Dum, de dum, de dum, de dum…

The theme tune of my childhood and soundtrack to the washing up, these voices are almost as recognisable as my own family’s. In our house it was appropriate to ‘shush’ people as they walked in to ask a question if The Archers was on, and I can dry up in stealth mode so as not to drown out the voices. I only need those few notes to summon me back to my childhood home and a steamed up kitchen with misted windows on a winter’s evening.

With, Poldark, for example, much as I love him the programme, it’s easy to half watch and rely on recognising a face or place to follow a storyline. With radio, you simply have to listen. As I stood in the kitchen, I learnt to distinguish between the Aldridges and the Archers and the Grundys. The construct of Grange Farm and Ambridge is as complete in my head as it is in someone else’s, albeit entirely different as it’s largely based on the village I grew up in. You let these people into your home, and you can picture them vividly in your mind.

You begin to care what happens to the characters because they’re not characters any more – you’ve let them into your mind and your kitchen, and they’re your friends. I remember Brian’s affair with Siobhan, and Jennifer’s reaction, and being baffled when I realised they’d spelt Rory ‘Ruairi’. I remember David and Ruth’s experiences, mirroring friends of ours, struggling with foot and mouth outbreaks on the farm. It seems these events all happened in 2001, which was clearly a peak in my Archers listening career. Until now.

Despite all my protestations about it being something people of my parents’ age listen to – never mind that they must’ve been around my age back then – The Archers is now something I might tune into if I’m deliberately making tea around that time. I was determined not to. It’s like being sucked into back to back Netflix episodes – you keep returning for more. But recently Helen’s story and ensuing trial for attempted murder has drawn me back. Along with many of my peers.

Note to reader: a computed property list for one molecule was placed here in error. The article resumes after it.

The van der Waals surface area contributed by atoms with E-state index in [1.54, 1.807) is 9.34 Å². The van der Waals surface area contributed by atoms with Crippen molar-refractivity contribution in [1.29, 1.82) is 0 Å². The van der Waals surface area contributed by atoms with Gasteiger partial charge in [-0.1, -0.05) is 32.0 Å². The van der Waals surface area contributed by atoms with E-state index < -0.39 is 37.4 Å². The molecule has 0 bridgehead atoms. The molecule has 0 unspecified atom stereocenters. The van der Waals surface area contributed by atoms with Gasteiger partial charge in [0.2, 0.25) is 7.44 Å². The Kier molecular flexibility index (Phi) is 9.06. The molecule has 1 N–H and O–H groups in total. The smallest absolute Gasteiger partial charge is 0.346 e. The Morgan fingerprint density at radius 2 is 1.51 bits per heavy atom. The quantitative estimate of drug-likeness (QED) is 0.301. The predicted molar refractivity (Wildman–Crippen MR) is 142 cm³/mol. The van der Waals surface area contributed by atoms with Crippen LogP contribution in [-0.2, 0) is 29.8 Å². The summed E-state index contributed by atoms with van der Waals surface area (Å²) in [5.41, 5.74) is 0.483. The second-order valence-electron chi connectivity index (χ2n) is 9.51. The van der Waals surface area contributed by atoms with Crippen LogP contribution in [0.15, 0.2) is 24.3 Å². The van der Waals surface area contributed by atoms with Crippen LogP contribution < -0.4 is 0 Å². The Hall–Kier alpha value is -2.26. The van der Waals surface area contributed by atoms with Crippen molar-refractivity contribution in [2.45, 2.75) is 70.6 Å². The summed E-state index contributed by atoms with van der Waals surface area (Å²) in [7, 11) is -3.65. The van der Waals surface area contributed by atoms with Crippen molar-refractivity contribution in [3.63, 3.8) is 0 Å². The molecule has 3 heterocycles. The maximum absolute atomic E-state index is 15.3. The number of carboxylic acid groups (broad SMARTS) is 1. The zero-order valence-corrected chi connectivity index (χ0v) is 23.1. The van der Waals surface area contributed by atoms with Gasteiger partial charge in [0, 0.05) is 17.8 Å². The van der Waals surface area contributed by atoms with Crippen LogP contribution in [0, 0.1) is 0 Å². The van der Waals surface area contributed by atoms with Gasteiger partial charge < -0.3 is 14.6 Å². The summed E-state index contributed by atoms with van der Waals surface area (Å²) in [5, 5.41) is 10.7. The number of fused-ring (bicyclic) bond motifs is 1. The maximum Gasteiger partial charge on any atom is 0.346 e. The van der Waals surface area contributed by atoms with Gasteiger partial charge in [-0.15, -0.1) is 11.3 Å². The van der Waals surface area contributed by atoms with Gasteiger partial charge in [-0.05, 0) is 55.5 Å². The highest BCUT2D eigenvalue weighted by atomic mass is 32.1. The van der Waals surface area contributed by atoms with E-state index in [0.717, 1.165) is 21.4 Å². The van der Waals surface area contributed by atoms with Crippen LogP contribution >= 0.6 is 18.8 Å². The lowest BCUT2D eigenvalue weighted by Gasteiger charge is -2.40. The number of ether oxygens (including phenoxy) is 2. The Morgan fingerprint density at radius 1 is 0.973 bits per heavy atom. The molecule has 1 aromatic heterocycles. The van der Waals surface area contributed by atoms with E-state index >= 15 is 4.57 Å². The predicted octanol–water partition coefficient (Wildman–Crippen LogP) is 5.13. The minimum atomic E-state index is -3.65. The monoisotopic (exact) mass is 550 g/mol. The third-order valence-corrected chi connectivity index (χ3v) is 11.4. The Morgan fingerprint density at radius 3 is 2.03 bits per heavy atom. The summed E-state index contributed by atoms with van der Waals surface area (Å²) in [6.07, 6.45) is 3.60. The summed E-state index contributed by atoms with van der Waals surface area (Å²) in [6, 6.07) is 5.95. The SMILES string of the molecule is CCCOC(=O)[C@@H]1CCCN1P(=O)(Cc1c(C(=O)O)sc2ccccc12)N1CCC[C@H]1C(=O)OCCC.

It’s the culmination of two and a half years of emotional abuse by her husband, Rob. And because we can’t see it, because it’s radio, we’re asked to imagine ourselves into that scene, day after day. Every little scathing comment, the undermining of self-esteem, the checking of her phone and dismissal of her friends that isolated Helen was up to us to imagine. We’re trapped in a world we have constructed ourselves, yet have no control over with regards to what happens there; much like Helen. Her reality was deliberately distorted, and we were trapped outside, desperate for someone within to help her.

Tuning in, and usually joining in verbally, I got the sense that sometimes in The Archers, it’s actually what’s left unsaid that really matters. It’s hearing what’s between the lines that counts, what someone chooses not to say, and what they reveal to whom. I began to realise how carefully I listen to someone can reveal a lot to me about where they’re at. What are they not saying? What topics are they avoiding? Am I listening to the silences as well as the sounds?

And I am so, so thankful, as is the nation, for Kirsty: the incredible and tenacious friend who listened and heard what Helen wasn’t saying. She heard the silences and didn’t accept a vague answer or a brush off. She heard the unsaid, and calculated the things that didn’t add up. So it was her that Helen finally called, with the emergency phone Kirsty had given her ‘just in case’ because Rob checked her usual one, and who’s championed her every bit of the way.

#FreeHelen and ‘solidari-tea’ may seem like social media storms in an actual teacup, but perhaps we’ve done it because we all want to be a friend like Kirsty and to have a friend like her if we’re ever in dire straits. Listeners have donated more than £135,000 to a fund in Helen’s name to help those like her via the charity Refuge. The Archers has heightened awareness of coercive control as the nation has listened.

Helen seems like our friend. She lives in our imaginations, we hear her voice, and she even pops to mind during the day. We care, we absolutely want her to be acquitted, and if we’re really honest, we were shocked that Rob didn’t die and angry he continues to manipulate.

But maybe you really have a friend like Helen. Maybe their story isn’t coercive control or emotional abuse, but maybe – like Helen – they can’t tell you it all. Are we listening to the silences as well as the sounds? Are we accepting what we hear for what it is, or are we piecing a bigger picture together? I can recognise these voices in any kitchen in the land, but can I recognise my own friends’ silences as well as their voices so I can stand in solidarity with them?


Written by Ruth Clements // Follow Ruth on  Twitter // Ruth's  Website

Ruth is an educator by day, and a writer at most other times. She loves exploring localities, especially the coffee houses and anything with a smattering of history. She enjoys chatting and food, preferably together, and often manages to bring up conversations about politics and theology where she still knows very few of the answers.

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